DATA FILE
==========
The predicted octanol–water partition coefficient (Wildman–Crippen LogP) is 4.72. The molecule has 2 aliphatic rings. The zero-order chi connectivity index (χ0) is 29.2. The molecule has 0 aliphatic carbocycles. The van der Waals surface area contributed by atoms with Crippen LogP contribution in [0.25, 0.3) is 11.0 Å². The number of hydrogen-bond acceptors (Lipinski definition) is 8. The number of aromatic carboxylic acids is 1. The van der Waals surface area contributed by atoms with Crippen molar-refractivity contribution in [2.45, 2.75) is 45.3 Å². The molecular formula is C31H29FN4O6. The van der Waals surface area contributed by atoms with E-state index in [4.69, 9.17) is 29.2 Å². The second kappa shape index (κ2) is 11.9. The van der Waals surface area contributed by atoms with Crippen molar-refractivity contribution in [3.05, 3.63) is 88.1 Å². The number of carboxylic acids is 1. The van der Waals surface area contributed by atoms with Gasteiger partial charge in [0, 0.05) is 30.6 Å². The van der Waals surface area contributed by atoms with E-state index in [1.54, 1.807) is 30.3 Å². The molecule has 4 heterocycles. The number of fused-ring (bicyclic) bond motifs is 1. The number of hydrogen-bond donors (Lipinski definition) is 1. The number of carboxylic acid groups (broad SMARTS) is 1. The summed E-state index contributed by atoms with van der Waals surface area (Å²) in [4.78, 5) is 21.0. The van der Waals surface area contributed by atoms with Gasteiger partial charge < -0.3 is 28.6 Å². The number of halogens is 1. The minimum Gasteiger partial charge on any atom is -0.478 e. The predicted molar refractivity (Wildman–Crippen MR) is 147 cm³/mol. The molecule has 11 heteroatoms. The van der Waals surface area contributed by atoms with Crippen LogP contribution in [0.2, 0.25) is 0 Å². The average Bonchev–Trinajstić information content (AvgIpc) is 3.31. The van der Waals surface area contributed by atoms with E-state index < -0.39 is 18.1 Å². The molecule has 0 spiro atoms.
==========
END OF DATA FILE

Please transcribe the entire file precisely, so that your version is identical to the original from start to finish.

The predicted octanol–water partition coefficient (Wildman–Crippen LogP) is 4.72. The molecule has 2 aliphatic rings. The zero-order chi connectivity index (χ0) is 29.2. The molecule has 0 aliphatic carbocycles. The van der Waals surface area contributed by atoms with Crippen LogP contribution in [0.25, 0.3) is 11.0 Å². The number of hydrogen-bond acceptors (Lipinski definition) is 8. The number of aromatic carboxylic acids is 1. The van der Waals surface area contributed by atoms with Crippen molar-refractivity contribution in [2.45, 2.75) is 45.3 Å². The molecular formula is C31H29FN4O6. The van der Waals surface area contributed by atoms with E-state index in [4.69, 9.17) is 29.2 Å². The second kappa shape index (κ2) is 11.9. The van der Waals surface area contributed by atoms with Crippen molar-refractivity contribution in [3.05, 3.63) is 88.1 Å². The number of carboxylic acids is 1. The van der Waals surface area contributed by atoms with Gasteiger partial charge in [0, 0.05) is 30.6 Å². The van der Waals surface area contributed by atoms with E-state index in [1.54, 1.807) is 30.3 Å². The molecule has 4 heterocycles. The number of fused-ring (bicyclic) bond motifs is 1. The number of hydrogen-bond donors (Lipinski definition) is 1. The number of carboxylic acid groups (broad SMARTS) is 1. The summed E-state index contributed by atoms with van der Waals surface area (Å²) in [4.78, 5) is 21.0. The van der Waals surface area contributed by atoms with Gasteiger partial charge < -0.3 is 28.6 Å². The number of halogens is 1. The minimum Gasteiger partial charge on any atom is -0.478 e. The predicted molar refractivity (Wildman–Crippen MR) is 147 cm³/mol. The molecule has 11 heteroatoms. The van der Waals surface area contributed by atoms with Crippen LogP contribution in [0.2, 0.25) is 0 Å². The average Bonchev–Trinajstić information content (AvgIpc) is 3.31. The van der Waals surface area contributed by atoms with E-state index < -0.39 is 18.1 Å². The molecule has 0 spiro atoms.